posted by dpm on 03/05/2009
Musicians, like athletes have peaks and valleys in their performance. Almost two decades ago, John Frusciante and his band mates, The Red Hot Chili Peppers, rocketed to the top of music charts worldwide with the release of Blood Sugar Sex Magic. Shortly after the albums release Frusciante quit the band, overwhelmed by their success and fell into severe depression. For the next few years, holed away in his crumbling home, he fed his addiction to heroin, only to will himself to health years later.
Since his recovery Frusciante has recommitted himself to song writing with a fervor only matched by few others. Along with his numerous successful albums with the Chili Peppers, he has released nearly a dozen albums of his own creation, all of a distinct feel and quality. From the acoustic and simplistic Curtains to his heavily electronic A Sphere in the Heart of Silence, his borderline manic ability to write and produce music is truly inspiring.
In his most recent release, The Empyrean, Frusciante rises to another level pulling numerous styles into one package. Soulful vocals, virtuoso yet humble guitar work, and tasteful sampling are all rooted in varied song structures paired with poetic lyrics from a musician who's literally been through it all.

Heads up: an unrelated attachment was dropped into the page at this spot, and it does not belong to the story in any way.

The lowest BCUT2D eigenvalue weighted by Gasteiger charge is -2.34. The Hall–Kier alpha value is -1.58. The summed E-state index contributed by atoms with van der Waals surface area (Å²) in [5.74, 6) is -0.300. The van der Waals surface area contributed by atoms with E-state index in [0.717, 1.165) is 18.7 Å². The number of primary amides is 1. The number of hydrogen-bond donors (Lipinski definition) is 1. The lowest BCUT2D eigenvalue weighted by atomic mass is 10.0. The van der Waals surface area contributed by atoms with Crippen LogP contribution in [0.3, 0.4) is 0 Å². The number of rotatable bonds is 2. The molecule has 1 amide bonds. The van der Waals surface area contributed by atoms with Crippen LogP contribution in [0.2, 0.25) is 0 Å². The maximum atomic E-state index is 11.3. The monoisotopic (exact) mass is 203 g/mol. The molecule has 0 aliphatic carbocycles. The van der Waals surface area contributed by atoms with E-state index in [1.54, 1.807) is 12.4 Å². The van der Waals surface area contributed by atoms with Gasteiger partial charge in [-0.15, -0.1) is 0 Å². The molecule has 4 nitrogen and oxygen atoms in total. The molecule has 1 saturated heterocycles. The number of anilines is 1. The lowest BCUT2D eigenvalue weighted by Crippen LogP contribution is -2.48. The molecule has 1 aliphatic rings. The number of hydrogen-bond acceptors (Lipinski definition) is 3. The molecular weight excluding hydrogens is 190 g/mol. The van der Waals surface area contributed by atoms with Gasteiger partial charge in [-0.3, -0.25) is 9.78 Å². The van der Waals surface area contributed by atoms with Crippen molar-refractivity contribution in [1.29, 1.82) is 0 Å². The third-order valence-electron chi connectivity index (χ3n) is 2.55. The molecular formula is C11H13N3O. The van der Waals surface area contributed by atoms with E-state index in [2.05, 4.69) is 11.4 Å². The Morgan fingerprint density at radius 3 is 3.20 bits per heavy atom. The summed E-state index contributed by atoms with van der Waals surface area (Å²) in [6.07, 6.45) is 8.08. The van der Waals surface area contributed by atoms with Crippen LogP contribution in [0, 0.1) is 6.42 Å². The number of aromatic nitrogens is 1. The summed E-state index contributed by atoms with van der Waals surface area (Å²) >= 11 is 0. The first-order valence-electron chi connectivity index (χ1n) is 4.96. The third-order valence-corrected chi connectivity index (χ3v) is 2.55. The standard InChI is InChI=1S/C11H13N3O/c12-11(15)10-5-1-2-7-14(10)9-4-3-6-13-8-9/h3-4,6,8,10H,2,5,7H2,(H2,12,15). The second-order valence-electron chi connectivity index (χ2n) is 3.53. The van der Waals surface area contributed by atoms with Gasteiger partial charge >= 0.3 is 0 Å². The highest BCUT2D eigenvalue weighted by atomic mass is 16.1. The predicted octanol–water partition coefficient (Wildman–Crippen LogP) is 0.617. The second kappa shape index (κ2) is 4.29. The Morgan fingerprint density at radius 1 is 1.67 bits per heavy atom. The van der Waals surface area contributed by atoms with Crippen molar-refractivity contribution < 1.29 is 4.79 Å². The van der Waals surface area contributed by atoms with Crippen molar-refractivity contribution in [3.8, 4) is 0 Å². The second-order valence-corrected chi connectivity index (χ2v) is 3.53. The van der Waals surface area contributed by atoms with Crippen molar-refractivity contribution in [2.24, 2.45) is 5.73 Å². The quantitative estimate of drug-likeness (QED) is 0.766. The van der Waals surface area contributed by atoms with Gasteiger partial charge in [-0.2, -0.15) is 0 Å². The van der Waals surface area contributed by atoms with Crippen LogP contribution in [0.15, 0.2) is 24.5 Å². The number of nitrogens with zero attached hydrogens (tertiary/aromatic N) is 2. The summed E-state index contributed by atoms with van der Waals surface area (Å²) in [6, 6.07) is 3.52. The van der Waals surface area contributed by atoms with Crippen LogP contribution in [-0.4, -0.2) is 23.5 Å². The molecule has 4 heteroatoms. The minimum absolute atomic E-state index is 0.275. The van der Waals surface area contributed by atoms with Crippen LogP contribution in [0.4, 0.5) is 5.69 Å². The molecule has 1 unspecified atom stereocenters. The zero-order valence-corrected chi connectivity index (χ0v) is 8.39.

Frusciante's genius lies in his ability to bear his soul through the music he creates. This is anything but pop. The glitter, polish and neon lights are nowhere to be found. Like most of his work, The Empyrean has an experimental feel to it. One gets the sense that he's literally playing with different techniques and instruments, yet simultaneously, these songs have solid direction and a sense of intent to their design.
Creation is an energy sapping process not for the faint of heart. The best music, and art as a whole, is birthed from those who devote themselves to the creative process. Diving deep within facing their own entirety, they emerge at the surface bearing something magical that at its best penetrates back to those depths within the community that they gift their creations to.